BACKGROUND: I’m-Yunity (PSP) is a mushroom extract derived from deep-layer cultivated mycelia of the patented Cov-1 strain of Coriolus versicolor (CV), which contains as its main bioactive ingredient a family of polysaccharo-peptide with heterogeneous charge properties and molecular sizes. I’m-Yunity (PSP) is used as a dietary supplement by cancer patients and by individuals diagnosed with various chronic diseases. Laboratory studies have shown that I’m-Yunity (PSP) enhances immune functions and also modulates cellular responses to external challenges. Recently, I’m-Yunity (PSP) was also reported to exert potent anti-tumorigenic effects, evident by suppression of cell proliferation and induction of apoptosis in malignant cells. We investigate the mechanisms by which I’m-Yunity (PSP) elicits these effects.

METHODS: Human leukemia HL-60 and U-937 cells were incubated with increasing doses of aqueous extracts of I’m-Yunity (PSP). Control and treated cells were harvested at various times and analyzed for changes in: (1) cell proliferation and viability, (2) cell cycle phase transition, (3) induction of apoptosis, (4) expression of cell cycle, apoptogenic/anti-apoptotic, and extracellular regulatory proteins.

RESULTS: Aqueous extracts of I’m-Yunity (PSP) inhibited cell proliferation and induced apoptosis in HL-60 and U-937 cells, accompanied by a cell type-dependent disruption of the G1/S and G2/M phases of cell cycle progression. A more pronounced growth suppression was observed in treated HL-60 cells, which was correlated with time- and dose-dependent down regulation of the retinoblastoma protein Rb, diminution in the expression of anti-apoptotic proteins bcl-2 and survivin, increase in apoptogenic proteins bax and cytochrome c, and cleavage of poly(ADP-ribose) polymerase (PARP) from its native 112-kDa form to the 89-kDa truncated product. Moreover, I’m-Yunity (PSP)-treated HL-60 cells also showed a substantial decrease in p65 and to a lesser degree p50 forms of transcription factor NF-kappaB, which was accompanied by a reduction in the expression of cyclooxygenase 2 (COX2). I’m-Yunity (PSP) also elicited an increase in STAT1 (signal transducer and activator of transcription) and correspondingly, decrease in the expression of activated form of ERK (extracellular signal-regulated kinase).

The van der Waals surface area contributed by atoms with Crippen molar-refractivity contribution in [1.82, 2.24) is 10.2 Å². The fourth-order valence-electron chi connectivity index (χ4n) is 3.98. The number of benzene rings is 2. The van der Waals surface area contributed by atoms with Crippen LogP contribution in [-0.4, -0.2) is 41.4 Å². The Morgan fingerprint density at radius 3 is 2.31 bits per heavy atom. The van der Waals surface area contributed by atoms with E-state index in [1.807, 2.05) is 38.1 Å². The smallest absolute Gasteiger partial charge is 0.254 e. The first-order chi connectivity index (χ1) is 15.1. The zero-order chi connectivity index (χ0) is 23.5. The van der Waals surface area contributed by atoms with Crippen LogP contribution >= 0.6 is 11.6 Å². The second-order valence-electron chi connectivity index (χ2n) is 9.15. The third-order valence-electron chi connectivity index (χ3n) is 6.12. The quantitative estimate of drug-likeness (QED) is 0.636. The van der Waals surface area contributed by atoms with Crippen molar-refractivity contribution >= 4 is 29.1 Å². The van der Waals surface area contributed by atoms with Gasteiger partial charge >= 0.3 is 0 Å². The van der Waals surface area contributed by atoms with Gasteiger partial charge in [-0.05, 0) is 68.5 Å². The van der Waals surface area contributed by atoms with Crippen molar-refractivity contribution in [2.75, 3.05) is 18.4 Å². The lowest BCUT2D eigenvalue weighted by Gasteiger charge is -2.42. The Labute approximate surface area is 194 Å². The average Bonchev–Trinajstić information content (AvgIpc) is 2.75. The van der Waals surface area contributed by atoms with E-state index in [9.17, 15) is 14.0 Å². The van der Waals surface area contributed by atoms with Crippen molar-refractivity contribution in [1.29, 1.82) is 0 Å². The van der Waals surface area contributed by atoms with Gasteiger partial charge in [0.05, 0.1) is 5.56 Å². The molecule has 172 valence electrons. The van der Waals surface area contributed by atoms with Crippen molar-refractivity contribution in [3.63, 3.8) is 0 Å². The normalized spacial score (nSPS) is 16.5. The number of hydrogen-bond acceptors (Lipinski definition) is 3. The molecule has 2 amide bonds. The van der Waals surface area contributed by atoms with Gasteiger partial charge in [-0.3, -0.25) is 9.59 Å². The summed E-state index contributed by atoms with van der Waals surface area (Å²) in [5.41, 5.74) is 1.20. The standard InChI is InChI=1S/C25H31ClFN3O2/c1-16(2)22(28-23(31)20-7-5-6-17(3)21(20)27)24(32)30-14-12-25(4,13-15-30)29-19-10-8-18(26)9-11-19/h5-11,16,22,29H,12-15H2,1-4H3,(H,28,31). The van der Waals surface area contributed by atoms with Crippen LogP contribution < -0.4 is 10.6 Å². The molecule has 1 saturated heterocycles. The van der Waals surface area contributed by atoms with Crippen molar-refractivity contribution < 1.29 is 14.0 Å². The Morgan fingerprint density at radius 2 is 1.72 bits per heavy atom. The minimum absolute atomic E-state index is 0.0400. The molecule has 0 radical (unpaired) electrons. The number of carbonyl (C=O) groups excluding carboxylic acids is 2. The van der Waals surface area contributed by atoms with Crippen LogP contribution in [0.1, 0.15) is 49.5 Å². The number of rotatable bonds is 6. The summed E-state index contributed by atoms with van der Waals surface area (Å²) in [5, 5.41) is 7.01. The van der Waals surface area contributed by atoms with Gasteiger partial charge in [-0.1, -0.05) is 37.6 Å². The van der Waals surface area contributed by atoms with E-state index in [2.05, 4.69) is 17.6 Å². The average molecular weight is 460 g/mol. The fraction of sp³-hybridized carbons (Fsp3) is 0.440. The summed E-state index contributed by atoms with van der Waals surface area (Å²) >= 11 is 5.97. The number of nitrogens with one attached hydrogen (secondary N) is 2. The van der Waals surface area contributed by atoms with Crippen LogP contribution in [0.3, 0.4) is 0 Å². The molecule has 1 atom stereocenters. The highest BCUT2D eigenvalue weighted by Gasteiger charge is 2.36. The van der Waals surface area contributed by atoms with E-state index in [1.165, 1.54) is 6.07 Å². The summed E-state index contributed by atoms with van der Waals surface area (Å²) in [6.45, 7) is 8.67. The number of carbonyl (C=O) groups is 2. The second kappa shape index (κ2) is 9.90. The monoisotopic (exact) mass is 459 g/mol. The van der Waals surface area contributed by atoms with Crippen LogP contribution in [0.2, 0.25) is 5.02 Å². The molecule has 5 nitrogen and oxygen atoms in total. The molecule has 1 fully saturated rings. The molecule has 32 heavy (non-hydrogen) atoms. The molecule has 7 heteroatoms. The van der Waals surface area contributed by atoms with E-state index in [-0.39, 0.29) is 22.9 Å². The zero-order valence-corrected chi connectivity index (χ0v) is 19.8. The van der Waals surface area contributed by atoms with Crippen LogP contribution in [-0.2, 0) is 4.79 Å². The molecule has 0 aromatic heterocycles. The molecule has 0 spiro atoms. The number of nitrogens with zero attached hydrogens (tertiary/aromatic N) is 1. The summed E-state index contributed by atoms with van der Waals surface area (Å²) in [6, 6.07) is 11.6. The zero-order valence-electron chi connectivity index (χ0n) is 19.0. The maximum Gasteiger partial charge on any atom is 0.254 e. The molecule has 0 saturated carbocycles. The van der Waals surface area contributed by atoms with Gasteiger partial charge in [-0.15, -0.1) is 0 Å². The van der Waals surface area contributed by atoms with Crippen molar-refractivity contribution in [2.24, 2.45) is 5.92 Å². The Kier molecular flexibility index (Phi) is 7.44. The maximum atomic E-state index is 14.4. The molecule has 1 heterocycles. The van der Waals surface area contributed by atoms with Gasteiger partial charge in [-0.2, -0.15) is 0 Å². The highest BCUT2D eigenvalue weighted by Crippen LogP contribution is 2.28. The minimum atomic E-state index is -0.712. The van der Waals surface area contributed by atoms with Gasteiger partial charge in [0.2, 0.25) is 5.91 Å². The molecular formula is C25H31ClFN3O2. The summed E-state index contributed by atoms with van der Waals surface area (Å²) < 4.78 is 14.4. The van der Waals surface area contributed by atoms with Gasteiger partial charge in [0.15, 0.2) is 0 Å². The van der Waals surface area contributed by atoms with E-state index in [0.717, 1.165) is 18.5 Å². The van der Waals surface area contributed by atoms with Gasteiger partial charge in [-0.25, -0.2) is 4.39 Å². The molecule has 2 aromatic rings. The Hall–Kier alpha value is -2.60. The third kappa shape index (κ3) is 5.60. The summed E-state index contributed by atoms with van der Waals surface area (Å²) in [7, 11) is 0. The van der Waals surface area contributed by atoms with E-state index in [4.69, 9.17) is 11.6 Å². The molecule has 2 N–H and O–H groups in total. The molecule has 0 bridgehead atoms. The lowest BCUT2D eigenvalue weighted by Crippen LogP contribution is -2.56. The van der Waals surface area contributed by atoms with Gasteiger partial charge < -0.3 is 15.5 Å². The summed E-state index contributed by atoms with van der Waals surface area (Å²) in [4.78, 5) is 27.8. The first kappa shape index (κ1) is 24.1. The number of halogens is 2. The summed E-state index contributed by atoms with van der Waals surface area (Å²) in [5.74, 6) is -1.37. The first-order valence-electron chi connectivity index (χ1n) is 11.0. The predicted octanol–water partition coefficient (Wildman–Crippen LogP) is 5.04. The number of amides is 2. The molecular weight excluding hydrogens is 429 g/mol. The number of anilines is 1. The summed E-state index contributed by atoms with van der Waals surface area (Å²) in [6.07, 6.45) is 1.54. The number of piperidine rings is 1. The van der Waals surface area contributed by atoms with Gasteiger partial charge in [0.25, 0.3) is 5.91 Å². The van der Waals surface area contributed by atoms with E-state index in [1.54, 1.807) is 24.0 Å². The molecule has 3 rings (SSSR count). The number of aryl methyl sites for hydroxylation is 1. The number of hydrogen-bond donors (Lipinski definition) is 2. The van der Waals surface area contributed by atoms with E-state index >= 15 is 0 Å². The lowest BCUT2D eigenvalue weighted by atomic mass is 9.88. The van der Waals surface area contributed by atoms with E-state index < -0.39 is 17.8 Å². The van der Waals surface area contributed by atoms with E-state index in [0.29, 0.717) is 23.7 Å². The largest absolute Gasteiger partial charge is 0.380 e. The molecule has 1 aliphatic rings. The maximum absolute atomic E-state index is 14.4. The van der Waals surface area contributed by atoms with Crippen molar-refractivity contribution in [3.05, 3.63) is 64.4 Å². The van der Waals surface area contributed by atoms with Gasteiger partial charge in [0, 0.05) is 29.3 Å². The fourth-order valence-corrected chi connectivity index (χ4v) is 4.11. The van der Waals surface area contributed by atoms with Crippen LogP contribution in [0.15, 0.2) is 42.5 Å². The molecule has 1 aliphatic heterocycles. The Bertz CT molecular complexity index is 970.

CONCLUSION: Aqueous extracts of I’m-Yunity (PSP) induces cell cycle arrest and alterations in the expression of apoptogenic/anti-apoptotic and extracellular signaling regulatory proteins in human leukemia cells, the net result being suppression of proliferation and increase in apoptosis. These findings may contribute to the reported clinical and overall health effects of I’m-Yunity (PSP).

PMID: 16965632 [PubMed – indexed for MEDLINE]PMCID: PMC1574346Free PMC Article

Fungicidal value of wood tar from pyrolysis of treated wood.

Mazela B.

Institute of Chemical Wood Technology, Agricultural University of Pozna?, Wojska Polskiego 38/42, PL-60637 Pozna?, Poland.